Omicron is raging across the United States, Abilene hit an emergency level six and ACU positive cases hit a high since the fall of 2020.
Last year, when positive cases on campus were in the low 70’s, the campus shut down for two weeks. Classes, rushes, club meetings, you name it, were either canceled entirely or moved to Zoom.
Surely requiring masks only in instructional spaces will be the fix, right? Wrong.
As a student who’s had to work through two years of an abnormal experience, I have one simple request: Don’t start acting like COVID is over now for the sake of a ‘normal semester.’ It’s not worth it.
To start, only requiring masks in instructional spaces is troubling when you consider the numbers of ACU alone. As of Jan. 18, there are 75 positive cases according to acu.edu/coronavirus. 67 of said cases are new and related to ACU while only 52% of all cases on campus are unvaccinated students.
That means not only are cases still spreading and new cases are occurring within the ACU community, both vaccinated and unvaccinated students are testing positive at nearly equal rates. Very obviously, COVID is spreading like wildfire.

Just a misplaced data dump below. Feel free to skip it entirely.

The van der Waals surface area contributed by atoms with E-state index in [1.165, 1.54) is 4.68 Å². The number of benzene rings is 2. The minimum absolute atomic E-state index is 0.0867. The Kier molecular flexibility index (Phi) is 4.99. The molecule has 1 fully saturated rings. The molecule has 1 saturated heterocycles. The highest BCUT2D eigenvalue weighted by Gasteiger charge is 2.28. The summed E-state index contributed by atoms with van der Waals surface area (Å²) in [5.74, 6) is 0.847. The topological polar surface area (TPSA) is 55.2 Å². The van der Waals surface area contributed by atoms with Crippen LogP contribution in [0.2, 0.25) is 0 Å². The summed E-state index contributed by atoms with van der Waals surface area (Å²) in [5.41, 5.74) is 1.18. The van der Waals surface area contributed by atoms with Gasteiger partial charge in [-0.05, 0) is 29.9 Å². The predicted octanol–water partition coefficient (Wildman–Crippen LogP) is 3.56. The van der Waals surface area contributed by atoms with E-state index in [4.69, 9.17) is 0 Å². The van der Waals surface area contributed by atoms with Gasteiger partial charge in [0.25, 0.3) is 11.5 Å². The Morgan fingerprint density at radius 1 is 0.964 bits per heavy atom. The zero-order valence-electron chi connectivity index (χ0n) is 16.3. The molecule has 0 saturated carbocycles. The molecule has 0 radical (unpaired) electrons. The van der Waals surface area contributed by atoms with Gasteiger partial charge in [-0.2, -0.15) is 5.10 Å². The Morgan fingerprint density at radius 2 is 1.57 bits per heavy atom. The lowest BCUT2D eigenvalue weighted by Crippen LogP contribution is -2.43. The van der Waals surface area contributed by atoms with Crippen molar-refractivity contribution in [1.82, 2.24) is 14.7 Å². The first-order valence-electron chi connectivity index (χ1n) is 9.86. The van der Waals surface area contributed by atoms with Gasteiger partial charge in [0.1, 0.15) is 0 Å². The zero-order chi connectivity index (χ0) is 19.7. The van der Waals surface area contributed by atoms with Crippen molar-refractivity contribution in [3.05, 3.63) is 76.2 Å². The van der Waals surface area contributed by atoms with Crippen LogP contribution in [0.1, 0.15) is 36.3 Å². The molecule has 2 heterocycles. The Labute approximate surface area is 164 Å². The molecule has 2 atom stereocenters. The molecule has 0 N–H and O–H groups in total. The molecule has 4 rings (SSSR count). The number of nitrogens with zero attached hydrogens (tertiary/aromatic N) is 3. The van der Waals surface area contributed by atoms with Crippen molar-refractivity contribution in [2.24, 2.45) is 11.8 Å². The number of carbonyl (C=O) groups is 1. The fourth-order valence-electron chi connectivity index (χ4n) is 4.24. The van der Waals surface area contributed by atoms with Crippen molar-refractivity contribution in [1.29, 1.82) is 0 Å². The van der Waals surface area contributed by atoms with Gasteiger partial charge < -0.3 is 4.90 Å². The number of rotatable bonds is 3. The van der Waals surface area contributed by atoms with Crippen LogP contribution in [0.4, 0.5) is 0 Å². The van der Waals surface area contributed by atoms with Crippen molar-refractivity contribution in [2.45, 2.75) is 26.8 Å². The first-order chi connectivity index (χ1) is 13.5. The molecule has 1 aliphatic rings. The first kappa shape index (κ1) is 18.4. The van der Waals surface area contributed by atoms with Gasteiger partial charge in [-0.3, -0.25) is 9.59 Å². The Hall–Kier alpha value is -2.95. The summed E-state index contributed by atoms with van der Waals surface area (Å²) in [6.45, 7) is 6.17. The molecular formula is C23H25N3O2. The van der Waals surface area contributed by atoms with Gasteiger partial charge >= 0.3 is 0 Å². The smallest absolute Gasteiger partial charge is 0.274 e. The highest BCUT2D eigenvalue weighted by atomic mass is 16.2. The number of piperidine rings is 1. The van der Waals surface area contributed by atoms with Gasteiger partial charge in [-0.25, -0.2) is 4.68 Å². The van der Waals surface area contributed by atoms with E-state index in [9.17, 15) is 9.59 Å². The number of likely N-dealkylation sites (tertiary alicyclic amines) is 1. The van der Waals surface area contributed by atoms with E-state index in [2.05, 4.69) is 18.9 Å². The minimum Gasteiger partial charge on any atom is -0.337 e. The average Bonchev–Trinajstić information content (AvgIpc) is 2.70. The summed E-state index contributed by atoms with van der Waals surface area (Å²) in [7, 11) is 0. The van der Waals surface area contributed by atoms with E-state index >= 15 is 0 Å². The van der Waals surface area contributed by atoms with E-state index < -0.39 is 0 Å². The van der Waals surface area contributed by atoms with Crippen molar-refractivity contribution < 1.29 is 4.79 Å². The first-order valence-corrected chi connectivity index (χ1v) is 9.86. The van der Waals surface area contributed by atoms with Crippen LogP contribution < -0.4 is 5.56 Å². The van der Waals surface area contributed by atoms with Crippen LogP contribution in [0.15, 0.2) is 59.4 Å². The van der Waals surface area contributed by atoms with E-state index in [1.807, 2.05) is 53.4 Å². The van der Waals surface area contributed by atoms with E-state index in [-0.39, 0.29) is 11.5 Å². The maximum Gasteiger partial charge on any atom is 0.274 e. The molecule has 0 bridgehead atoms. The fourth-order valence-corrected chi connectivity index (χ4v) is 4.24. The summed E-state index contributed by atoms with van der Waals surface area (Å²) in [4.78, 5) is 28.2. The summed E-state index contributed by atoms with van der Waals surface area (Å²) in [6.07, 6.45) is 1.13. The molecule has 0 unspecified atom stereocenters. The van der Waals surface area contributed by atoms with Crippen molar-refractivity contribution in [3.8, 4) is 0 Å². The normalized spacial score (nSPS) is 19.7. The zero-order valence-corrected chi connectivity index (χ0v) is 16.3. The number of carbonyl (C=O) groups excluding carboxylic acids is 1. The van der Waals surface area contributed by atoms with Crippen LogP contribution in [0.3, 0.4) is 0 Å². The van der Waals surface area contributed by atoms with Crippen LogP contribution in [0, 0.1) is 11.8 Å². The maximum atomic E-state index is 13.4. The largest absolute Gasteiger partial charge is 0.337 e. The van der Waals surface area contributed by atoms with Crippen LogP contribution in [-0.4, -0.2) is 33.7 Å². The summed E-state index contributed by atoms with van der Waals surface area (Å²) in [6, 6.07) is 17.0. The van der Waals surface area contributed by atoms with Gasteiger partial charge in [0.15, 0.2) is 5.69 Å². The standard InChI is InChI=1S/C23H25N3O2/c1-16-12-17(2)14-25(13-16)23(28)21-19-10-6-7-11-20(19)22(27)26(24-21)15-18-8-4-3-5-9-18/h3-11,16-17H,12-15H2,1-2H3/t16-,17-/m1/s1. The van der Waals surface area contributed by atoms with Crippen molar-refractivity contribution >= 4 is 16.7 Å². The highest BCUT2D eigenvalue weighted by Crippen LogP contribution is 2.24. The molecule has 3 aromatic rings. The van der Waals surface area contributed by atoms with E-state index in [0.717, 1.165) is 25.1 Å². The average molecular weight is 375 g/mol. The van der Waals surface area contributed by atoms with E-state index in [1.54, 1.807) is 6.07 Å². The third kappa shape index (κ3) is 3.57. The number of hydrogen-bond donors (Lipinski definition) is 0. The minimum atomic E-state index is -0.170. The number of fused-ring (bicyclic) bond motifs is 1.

The lack of mandates is even more troubling when considering the data of the greater Abilene community. Just last week, Hendrick hospital issued a level six emergency warning according to the COVID dashboard of abilenetx.gov.
According to that same dashboard, there are over 3,000 active cases in the Abilene community, the majority of which are currently affecting 20-29 year olds. On Jan. 14, 328 new, positive cases were reported that day alone.
When all of this data is brought to the forefront it’s hard to imagine that ACU, an institution that is continuously vocal on the safety of it’s students, has decided COVID can only really spread in classrooms.
Something needs to change and it needs to change as soon as possible. The university needs to bring back mandatory mask wearing for an indefinite period of time (not just two weeks), social distancing, and more incorporation of virtual options for immunocompromised students.
At the very least, mask-wearing needs to be required in high contact spaces such as the library, chapel, and the bean. If the above options are not optional, there needs to be a compromise to slow the spread of omicron as families and the greater Abilene community are being affected at incredibly high rates.
I understand the desire for a normal semester, I am hoping for the same. I miss walking across campus without fearing I would get sick or already be sick and spread it to someone who may not be able to fight it off. We can’t just ignore that case numbers are higher than ever for the sake of feeling normal.